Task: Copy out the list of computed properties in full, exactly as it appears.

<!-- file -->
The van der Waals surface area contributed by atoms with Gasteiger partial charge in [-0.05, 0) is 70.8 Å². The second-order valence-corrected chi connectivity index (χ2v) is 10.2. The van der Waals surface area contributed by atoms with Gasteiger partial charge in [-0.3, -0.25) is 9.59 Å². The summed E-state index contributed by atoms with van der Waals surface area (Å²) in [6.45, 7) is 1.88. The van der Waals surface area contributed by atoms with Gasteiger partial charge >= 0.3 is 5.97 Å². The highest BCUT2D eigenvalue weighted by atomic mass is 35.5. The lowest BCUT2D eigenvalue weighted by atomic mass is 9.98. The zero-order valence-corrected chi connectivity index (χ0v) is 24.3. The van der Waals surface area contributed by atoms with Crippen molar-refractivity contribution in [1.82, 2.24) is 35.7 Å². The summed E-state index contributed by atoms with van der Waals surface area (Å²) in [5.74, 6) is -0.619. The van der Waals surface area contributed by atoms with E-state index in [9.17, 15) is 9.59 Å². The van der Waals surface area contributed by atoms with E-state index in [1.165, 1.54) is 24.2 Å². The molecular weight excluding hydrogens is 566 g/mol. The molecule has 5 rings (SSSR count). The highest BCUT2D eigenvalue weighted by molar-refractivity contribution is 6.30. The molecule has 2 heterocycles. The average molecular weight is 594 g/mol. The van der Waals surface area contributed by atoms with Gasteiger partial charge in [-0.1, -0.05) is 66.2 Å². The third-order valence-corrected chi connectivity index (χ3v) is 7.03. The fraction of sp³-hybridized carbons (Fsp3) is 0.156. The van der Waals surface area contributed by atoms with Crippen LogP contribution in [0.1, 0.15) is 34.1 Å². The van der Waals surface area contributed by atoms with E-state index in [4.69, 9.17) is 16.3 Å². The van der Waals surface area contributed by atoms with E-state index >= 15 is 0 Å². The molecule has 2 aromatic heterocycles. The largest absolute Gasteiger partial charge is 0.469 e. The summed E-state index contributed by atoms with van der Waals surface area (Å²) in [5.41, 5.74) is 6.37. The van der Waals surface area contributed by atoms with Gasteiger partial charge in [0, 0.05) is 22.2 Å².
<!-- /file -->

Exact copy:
The van der Waals surface area contributed by atoms with Gasteiger partial charge in [-0.05, 0) is 70.8 Å². The second-order valence-corrected chi connectivity index (χ2v) is 10.2. The van der Waals surface area contributed by atoms with Gasteiger partial charge in [-0.3, -0.25) is 9.59 Å². The summed E-state index contributed by atoms with van der Waals surface area (Å²) in [6.45, 7) is 1.88. The van der Waals surface area contributed by atoms with Gasteiger partial charge >= 0.3 is 5.97 Å². The highest BCUT2D eigenvalue weighted by atomic mass is 35.5. The lowest BCUT2D eigenvalue weighted by atomic mass is 9.98. The zero-order valence-corrected chi connectivity index (χ0v) is 24.3. The van der Waals surface area contributed by atoms with Crippen molar-refractivity contribution in [1.82, 2.24) is 35.7 Å². The summed E-state index contributed by atoms with van der Waals surface area (Å²) in [5.74, 6) is -0.619. The van der Waals surface area contributed by atoms with E-state index in [9.17, 15) is 9.59 Å². The van der Waals surface area contributed by atoms with E-state index in [1.165, 1.54) is 24.2 Å². The molecular weight excluding hydrogens is 566 g/mol. The molecule has 5 rings (SSSR count). The highest BCUT2D eigenvalue weighted by molar-refractivity contribution is 6.30. The molecule has 2 heterocycles. The average molecular weight is 594 g/mol. The van der Waals surface area contributed by atoms with Gasteiger partial charge in [-0.1, -0.05) is 66.2 Å². The third-order valence-corrected chi connectivity index (χ3v) is 7.03. The fraction of sp³-hybridized carbons (Fsp3) is 0.156. The van der Waals surface area contributed by atoms with Crippen LogP contribution in [0.1, 0.15) is 34.1 Å². The van der Waals surface area contributed by atoms with E-state index in [4.69, 9.17) is 16.3 Å². The van der Waals surface area contributed by atoms with E-state index >= 15 is 0 Å². The molecule has 2 aromatic heterocycles. The largest absolute Gasteiger partial charge is 0.469 e. The summed E-state index contributed by atoms with van der Waals surface area (Å²) in [5.41, 5.74) is 6.37. The van der Waals surface area contributed by atoms with Gasteiger partial charge in [0, 0.05) is 22.2 Å².